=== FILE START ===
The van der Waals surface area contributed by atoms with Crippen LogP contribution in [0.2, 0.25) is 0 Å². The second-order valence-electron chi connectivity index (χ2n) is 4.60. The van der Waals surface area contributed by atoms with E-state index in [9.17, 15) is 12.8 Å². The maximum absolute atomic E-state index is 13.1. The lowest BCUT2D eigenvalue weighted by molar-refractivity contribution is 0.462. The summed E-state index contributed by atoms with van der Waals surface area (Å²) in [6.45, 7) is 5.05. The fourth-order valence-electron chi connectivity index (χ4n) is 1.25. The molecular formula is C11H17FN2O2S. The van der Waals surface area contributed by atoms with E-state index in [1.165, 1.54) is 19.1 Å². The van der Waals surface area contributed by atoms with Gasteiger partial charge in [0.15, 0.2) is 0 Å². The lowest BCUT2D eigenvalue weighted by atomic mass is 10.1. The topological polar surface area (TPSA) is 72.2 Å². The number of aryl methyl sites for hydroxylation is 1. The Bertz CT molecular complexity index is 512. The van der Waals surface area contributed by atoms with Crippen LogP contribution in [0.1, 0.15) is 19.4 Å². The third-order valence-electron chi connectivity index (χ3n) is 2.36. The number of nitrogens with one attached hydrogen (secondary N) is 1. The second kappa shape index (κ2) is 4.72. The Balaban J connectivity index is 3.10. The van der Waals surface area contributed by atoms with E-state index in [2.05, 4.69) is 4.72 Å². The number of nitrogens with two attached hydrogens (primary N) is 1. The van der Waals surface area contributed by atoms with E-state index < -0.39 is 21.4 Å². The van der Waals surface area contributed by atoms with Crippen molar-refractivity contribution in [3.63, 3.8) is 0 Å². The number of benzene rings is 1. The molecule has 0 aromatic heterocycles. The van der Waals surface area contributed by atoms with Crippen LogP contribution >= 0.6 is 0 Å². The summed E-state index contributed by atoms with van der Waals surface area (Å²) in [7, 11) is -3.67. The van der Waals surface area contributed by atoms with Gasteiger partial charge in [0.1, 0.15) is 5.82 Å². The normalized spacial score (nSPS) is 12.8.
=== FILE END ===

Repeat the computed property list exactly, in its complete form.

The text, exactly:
The van der Waals surface area contributed by atoms with Crippen LogP contribution in [0.2, 0.25) is 0 Å². The second-order valence-electron chi connectivity index (χ2n) is 4.60. The van der Waals surface area contributed by atoms with E-state index in [9.17, 15) is 12.8 Å². The maximum absolute atomic E-state index is 13.1. The lowest BCUT2D eigenvalue weighted by molar-refractivity contribution is 0.462. The summed E-state index contributed by atoms with van der Waals surface area (Å²) in [6.45, 7) is 5.05. The fourth-order valence-electron chi connectivity index (χ4n) is 1.25. The molecular formula is C11H17FN2O2S. The van der Waals surface area contributed by atoms with E-state index in [1.165, 1.54) is 19.1 Å². The van der Waals surface area contributed by atoms with Gasteiger partial charge in [0.15, 0.2) is 0 Å². The lowest BCUT2D eigenvalue weighted by atomic mass is 10.1. The topological polar surface area (TPSA) is 72.2 Å². The number of aryl methyl sites for hydroxylation is 1. The Bertz CT molecular complexity index is 512. The van der Waals surface area contributed by atoms with Crippen LogP contribution in [0.1, 0.15) is 19.4 Å². The third-order valence-electron chi connectivity index (χ3n) is 2.36. The number of nitrogens with one attached hydrogen (secondary N) is 1. The second kappa shape index (κ2) is 4.72. The Balaban J connectivity index is 3.10. The van der Waals surface area contributed by atoms with E-state index in [2.05, 4.69) is 4.72 Å². The number of nitrogens with two attached hydrogens (primary N) is 1. The van der Waals surface area contributed by atoms with E-state index < -0.39 is 21.4 Å². The van der Waals surface area contributed by atoms with Crippen molar-refractivity contribution in [3.63, 3.8) is 0 Å². The number of benzene rings is 1. The molecule has 0 aromatic heterocycles. The van der Waals surface area contributed by atoms with Crippen LogP contribution >= 0.6 is 0 Å². The summed E-state index contributed by atoms with van der Waals surface area (Å²) in [7, 11) is -3.67. The van der Waals surface area contributed by atoms with Gasteiger partial charge in [0.1, 0.15) is 5.82 Å². The normalized spacial score (nSPS) is 12.8.